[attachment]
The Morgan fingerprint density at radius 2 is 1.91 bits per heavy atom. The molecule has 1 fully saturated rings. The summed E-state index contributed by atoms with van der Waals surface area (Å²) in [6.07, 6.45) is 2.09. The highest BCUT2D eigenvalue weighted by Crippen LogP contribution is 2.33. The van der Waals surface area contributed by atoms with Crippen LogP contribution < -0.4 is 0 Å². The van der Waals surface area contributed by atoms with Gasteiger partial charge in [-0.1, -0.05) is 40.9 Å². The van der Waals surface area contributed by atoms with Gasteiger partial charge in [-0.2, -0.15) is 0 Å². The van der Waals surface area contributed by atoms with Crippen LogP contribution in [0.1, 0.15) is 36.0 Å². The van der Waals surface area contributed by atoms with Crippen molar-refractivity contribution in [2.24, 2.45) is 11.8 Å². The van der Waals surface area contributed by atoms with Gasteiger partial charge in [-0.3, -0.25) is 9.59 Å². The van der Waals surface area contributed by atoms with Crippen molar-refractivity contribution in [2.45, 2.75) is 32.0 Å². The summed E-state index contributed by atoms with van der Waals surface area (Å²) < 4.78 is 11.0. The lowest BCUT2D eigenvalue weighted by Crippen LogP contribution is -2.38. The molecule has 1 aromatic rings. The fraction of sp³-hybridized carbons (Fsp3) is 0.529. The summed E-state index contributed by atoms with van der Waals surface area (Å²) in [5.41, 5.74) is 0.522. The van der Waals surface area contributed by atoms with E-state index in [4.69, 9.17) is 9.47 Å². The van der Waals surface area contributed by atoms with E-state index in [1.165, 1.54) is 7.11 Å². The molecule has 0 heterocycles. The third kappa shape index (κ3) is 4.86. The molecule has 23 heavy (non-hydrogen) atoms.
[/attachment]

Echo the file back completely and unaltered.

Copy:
The Morgan fingerprint density at radius 2 is 1.91 bits per heavy atom. The molecule has 1 fully saturated rings. The summed E-state index contributed by atoms with van der Waals surface area (Å²) in [6.07, 6.45) is 2.09. The highest BCUT2D eigenvalue weighted by Crippen LogP contribution is 2.33. The van der Waals surface area contributed by atoms with Crippen LogP contribution < -0.4 is 0 Å². The van der Waals surface area contributed by atoms with Gasteiger partial charge in [-0.1, -0.05) is 40.9 Å². The van der Waals surface area contributed by atoms with Gasteiger partial charge in [-0.2, -0.15) is 0 Å². The van der Waals surface area contributed by atoms with Crippen LogP contribution in [0.1, 0.15) is 36.0 Å². The van der Waals surface area contributed by atoms with Crippen molar-refractivity contribution in [2.24, 2.45) is 11.8 Å². The van der Waals surface area contributed by atoms with Gasteiger partial charge in [-0.3, -0.25) is 9.59 Å². The van der Waals surface area contributed by atoms with Crippen molar-refractivity contribution in [2.45, 2.75) is 32.0 Å². The summed E-state index contributed by atoms with van der Waals surface area (Å²) < 4.78 is 11.0. The lowest BCUT2D eigenvalue weighted by Crippen LogP contribution is -2.38. The molecule has 1 aromatic rings. The fraction of sp³-hybridized carbons (Fsp3) is 0.529. The summed E-state index contributed by atoms with van der Waals surface area (Å²) in [5.41, 5.74) is 0.522. The van der Waals surface area contributed by atoms with E-state index in [4.69, 9.17) is 9.47 Å². The van der Waals surface area contributed by atoms with E-state index in [1.165, 1.54) is 7.11 Å². The molecule has 0 heterocycles. The third kappa shape index (κ3) is 4.86. The molecule has 23 heavy (non-hydrogen) atoms.